Day 348 (13 Dec 2012) Star Trails, or Lessons Learned

So the night of the 13th ended up having an amazing meteor shower!  I saw lots and lots, from really bright to dim in the two hours I was out watching.  Prior to going out I planned my shoot to a T, I thought: I found an image stacker designed to make star trails from individual images (the best way to make them w/o lots of noise or being affected as much by light pollution), had my camera settings set, used a dark sky site to find the darkest area around here, located several candidate sites, make a thermos of hot coco, dressed in LOTs of layers (it was 24F / -4C), put toe warmers in my boots, packed a sleeping bag to wrap in if needed, loaded all my camera gear (inc. the wired remote) and headed out.

First lesson learned: remember to pack my camp chair!  I wasn’t going to foul up my sleeping bag on the rocks/dirt.  Second: don’t forget to put the extra hand warmer on my lens.  I brought an extra for that reason to keep it from icing.  I forgot till too late.  Third: it appears most meteors are visible around the horizon (I didn’t catch any in an hour, yet saw dozens).  I pointed at the Gemini constellation, as thats where I read most would start from, which was almost straight up.  Also, pointing up more exposes your front lens element to space more, which will cause it to cool to colder than the air and get ice/condensation faster (leave a comment if you want the science behind this, and I’ll explain)  Fourth: a scraggly tree does not provide a good foreground subject against streaks of light.  Fifth: don’t knock over your glass-lined thermos on the rocks, because the glass inside will break 😦  Sixth, and maybe most important: DO NOT stop the camera sequence, unless you want to start completely over.  Notice the gaps in the trails?  Those each are from a 30ish second gap in shooting.  I had do delete one image because a car drove by and illuminated the tree.  Pulling out the aircraft light images make it look a lot worse due to a lot more gaps.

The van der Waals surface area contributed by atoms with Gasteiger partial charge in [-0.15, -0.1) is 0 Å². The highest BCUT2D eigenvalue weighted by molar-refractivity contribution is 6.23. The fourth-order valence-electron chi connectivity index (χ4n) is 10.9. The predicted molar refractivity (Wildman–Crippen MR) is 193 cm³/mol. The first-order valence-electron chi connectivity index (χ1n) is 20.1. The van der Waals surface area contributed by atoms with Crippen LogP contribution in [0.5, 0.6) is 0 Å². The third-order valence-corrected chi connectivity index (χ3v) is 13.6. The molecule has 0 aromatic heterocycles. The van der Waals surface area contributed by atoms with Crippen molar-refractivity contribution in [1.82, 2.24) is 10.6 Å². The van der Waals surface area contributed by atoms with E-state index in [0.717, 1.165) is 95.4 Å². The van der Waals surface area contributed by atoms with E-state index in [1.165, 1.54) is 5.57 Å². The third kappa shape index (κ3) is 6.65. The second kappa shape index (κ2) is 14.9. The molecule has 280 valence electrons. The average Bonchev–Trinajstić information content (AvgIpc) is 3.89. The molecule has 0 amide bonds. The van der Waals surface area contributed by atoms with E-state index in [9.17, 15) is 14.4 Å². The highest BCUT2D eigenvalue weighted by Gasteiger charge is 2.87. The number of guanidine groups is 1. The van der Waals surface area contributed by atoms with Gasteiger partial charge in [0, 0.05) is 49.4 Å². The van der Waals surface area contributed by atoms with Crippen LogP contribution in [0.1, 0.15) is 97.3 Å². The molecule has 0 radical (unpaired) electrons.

So, I count this expedition a success!  Yes, my image isn’t what I hoped for, but the next one will have some more knowledge to do this better 🙂  Like not setting up near a road, being more careful w/ my thermos, setting up the camera pointing in a better position and leaving it alone!


The software I used for this is StarStax.  Click on the link to get it!